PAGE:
Raving Lunacy: Clubbed to death – adventures on the rave scene (2000) is by Dave Courtney - sometime East Dulwich resident, former Southwark Council dustman (at Grove Vale depot), and celebrity villain. Must admit I’m not big on the loveable gangster genre, violence isn’t glamorous - it’s brutal, bloody and leaves behind grieving children who are damaged for life. In this book, Courtney plays up to his image and some of the stories can no doubt be taken with a pinch of salt. Still, he does a service in documenting the early days of acid house and raving in late 80s/early 90s South London.
By his own account, Courtney went to some of the first 'acid house' events in London - Shoom in Thrale Street, Southwark and the parties held in old prison museum in Clink Street by London Bridge: 'The Clink was wicked... Very druggy and very housey place, full of proper hardcore havin'-it-larger's in there. And it was good cos it had all these individual cells so it was like having loads of little VIP lounges'.
Soon he started a club of his own: 'near the Elephant and Castle, I found a viaduct arch beneath the mainline railway track running over John Ruskin Street... The Arches was the first all-night, illegal rave in London... All the other clubs in London shut at about 2 am but mine was still banging at 8 o'clock in the morning! ... Under this great big curved, black and red railway arch roof there was the scaffolding gantry holding the DJ on the decks, massive speakers either side and the lights hanging above; and below that this heaving mass of lunatics just going completely mental, arms in the air, whistles and foghorns blowing... Steam and joint smoke hung like a fucking fog, people were dancing on speakers and scaffolding... we'd have a girl walking round in a Playboy Bunny outfit with an ice-cream tray round her neck full of ready-rolled spliffs for a quid each - Get yer Joints 'ere!' And big plastic dustbins filled to the top with ice and free apples and Ice-pops... we had a mad mixture of people: from hardcore ravers, professional clubbers, black geezers, white geezers, plenty of women, football hooligan nutters going all smiley, hardnuts softened by Ecstasy... I had names DJing there before they became superstar DJs like they are now - Danny Rampling, Carl Cox, Fabio & Grooverider, Brandon Block'.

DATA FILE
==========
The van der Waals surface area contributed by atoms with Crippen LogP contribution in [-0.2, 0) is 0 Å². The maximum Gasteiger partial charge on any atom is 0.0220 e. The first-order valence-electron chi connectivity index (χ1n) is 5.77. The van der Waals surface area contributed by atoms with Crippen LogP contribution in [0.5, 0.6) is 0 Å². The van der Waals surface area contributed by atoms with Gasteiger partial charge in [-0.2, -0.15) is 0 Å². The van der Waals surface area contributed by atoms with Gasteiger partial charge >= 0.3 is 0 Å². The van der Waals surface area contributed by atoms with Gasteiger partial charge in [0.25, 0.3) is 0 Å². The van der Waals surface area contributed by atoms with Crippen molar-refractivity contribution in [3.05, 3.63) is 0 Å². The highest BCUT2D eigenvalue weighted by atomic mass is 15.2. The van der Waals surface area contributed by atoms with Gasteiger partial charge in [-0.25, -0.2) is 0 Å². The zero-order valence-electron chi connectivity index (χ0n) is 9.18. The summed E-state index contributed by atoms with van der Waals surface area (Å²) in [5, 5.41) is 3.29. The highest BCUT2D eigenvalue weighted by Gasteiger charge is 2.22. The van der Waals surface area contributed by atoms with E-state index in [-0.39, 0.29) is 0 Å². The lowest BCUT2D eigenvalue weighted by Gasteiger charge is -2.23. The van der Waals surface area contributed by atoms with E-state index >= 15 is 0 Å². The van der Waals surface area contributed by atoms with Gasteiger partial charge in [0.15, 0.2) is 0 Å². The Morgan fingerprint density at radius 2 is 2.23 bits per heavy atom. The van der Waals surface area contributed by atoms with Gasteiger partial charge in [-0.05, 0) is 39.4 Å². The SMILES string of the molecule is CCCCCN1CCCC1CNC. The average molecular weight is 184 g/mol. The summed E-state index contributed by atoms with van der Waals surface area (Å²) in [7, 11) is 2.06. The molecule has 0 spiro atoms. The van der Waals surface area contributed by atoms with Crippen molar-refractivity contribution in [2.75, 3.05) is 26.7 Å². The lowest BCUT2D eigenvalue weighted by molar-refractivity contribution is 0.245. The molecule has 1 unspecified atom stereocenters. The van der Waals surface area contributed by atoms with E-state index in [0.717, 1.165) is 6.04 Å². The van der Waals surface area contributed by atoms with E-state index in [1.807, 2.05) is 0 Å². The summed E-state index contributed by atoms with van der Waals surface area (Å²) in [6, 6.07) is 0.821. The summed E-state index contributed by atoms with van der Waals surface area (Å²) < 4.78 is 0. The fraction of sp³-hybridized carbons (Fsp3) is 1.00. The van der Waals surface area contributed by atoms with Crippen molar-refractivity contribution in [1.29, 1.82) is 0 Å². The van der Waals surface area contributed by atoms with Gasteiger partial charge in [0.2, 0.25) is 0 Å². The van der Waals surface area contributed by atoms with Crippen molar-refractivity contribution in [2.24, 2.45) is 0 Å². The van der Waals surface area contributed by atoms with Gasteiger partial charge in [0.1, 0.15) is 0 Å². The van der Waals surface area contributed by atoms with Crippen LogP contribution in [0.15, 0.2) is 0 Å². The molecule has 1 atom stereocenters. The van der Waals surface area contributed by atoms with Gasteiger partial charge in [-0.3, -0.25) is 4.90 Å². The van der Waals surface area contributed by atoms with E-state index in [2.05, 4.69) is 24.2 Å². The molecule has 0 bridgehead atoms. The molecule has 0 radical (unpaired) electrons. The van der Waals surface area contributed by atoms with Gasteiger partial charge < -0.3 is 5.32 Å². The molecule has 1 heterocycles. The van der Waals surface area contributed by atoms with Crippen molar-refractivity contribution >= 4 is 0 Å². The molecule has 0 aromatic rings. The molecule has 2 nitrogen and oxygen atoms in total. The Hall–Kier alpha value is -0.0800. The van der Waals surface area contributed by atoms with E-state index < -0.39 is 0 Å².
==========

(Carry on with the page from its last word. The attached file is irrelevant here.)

The police at the nearby Carter Street station were not happy, and eventually it was raided by 'army of 150 police, with some fuckers called No 3 Area Territorial Support Group in flameproof overalls, bulletproof body armour and steel helmets with radio microphones, carrying an angle grinder, a hydraulic ram, sledgehammer'. 26 people were arrested and one person was apparently later jailed for five years for his part in running the club.
Later he was involved in putting on free open-air raves - 'I bought a massive removal van with a diesel generator ·and drove in on to fields or grasslands. Tooting Common was one. Peckham Rye was another... I'd open up the back of the lorry, set up the DJs decks and put these dirty big speakers outside. We'd get eight, nine hundred people up there really going [or it. Speakers booming it all out. And cos I didn't charge no one the law had a job Slopping me doing it. It just started attracting loads of gay blokes, which is something I hadn't counted on. But then it was the Common, the well known shag-spot for gay geezers doing some fresh air cruising, so I guess it made sense'.
He also ran a club for a while at the Fitness Centre in Southwark Park Road: 'It used to be the hottest place. It was this windowless basement space made for about 30 geezers to work out in; not two hundred people to get off their tits'.
Then he put on a club called 'Crazy Mondays', at Futures on Deptford Broadway, a club owned by Harry Hayward (later as a 'retired gangster', the Chair of Deptford Action Group for the Elderly): 'It ran from 6 a.m. Monday morning till about 2 p.m. in the afternoon... there was villains, hardcore ravers, pimps, prostitutes, drug dealers, lap dancers, strippers, drag queens, club owners, club promoters, club dancers, celebrities, sports stars (Nigel Benn and Gary Mason were there), doormen, bar staff, waitresses, croupiers, gamblers, cab drivers, sex club people - basically, mostly everyone that had· worked over the weekend in the nightclub trade watching other people having a good time, all came down to mine to have their own'.
Courtney was evidently in that generation of crooks who saw the money-making opportunities in the club scene but he is also obviously a true believer, extolling the wonders of ecstasy and raving in breaking down racism in London and challenging his own anti-gay prejudice.